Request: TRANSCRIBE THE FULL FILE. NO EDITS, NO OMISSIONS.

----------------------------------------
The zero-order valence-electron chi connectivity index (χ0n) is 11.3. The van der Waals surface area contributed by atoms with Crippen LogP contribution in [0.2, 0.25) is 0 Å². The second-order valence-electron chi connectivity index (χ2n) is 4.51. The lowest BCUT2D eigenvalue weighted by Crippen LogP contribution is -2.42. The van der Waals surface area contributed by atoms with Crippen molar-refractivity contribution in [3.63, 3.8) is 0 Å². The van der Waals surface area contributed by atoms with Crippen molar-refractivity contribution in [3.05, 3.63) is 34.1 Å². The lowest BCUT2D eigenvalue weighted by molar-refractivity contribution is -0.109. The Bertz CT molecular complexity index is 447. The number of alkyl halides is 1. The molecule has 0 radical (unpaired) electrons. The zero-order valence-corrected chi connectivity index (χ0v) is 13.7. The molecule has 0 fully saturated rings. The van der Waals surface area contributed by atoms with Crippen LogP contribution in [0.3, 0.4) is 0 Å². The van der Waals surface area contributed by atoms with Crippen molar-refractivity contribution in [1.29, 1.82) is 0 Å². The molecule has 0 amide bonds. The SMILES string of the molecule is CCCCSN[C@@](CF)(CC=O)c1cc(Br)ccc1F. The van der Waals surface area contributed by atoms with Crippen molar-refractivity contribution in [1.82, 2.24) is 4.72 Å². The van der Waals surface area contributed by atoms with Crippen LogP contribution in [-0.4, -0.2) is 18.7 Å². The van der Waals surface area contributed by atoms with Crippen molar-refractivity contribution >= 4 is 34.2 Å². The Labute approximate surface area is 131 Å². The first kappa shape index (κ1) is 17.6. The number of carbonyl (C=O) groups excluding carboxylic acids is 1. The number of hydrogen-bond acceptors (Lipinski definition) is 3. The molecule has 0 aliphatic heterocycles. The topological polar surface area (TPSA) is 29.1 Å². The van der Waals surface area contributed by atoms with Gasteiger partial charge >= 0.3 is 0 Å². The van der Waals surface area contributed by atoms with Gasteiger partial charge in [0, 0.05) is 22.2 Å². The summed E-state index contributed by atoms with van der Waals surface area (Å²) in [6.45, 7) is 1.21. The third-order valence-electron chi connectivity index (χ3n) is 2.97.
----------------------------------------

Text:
The zero-order valence-electron chi connectivity index (χ0n) is 11.3. The van der Waals surface area contributed by atoms with Crippen LogP contribution in [0.2, 0.25) is 0 Å². The second-order valence-electron chi connectivity index (χ2n) is 4.51. The lowest BCUT2D eigenvalue weighted by Crippen LogP contribution is -2.42. The van der Waals surface area contributed by atoms with Crippen molar-refractivity contribution in [3.63, 3.8) is 0 Å². The van der Waals surface area contributed by atoms with Crippen molar-refractivity contribution in [3.05, 3.63) is 34.1 Å². The lowest BCUT2D eigenvalue weighted by molar-refractivity contribution is -0.109. The Bertz CT molecular complexity index is 447. The number of alkyl halides is 1. The molecule has 0 radical (unpaired) electrons. The zero-order valence-corrected chi connectivity index (χ0v) is 13.7. The molecule has 0 fully saturated rings. The van der Waals surface area contributed by atoms with Crippen LogP contribution in [0.3, 0.4) is 0 Å². The van der Waals surface area contributed by atoms with Crippen molar-refractivity contribution in [1.29, 1.82) is 0 Å². The molecule has 0 amide bonds. The SMILES string of the molecule is CCCCSN[C@@](CF)(CC=O)c1cc(Br)ccc1F. The van der Waals surface area contributed by atoms with Crippen molar-refractivity contribution in [1.82, 2.24) is 4.72 Å². The van der Waals surface area contributed by atoms with Crippen LogP contribution in [-0.4, -0.2) is 18.7 Å². The van der Waals surface area contributed by atoms with Crippen molar-refractivity contribution >= 4 is 34.2 Å². The Labute approximate surface area is 131 Å². The first kappa shape index (κ1) is 17.6. The number of carbonyl (C=O) groups excluding carboxylic acids is 1. The number of hydrogen-bond acceptors (Lipinski definition) is 3. The molecule has 0 aliphatic heterocycles. The topological polar surface area (TPSA) is 29.1 Å². The van der Waals surface area contributed by atoms with Gasteiger partial charge >= 0.3 is 0 Å². The van der Waals surface area contributed by atoms with Gasteiger partial charge in [0, 0.05) is 22.2 Å². The summed E-state index contributed by atoms with van der Waals surface area (Å²) in [6.45, 7) is 1.21. The third-order valence-electron chi connectivity index (χ3n) is 2.97.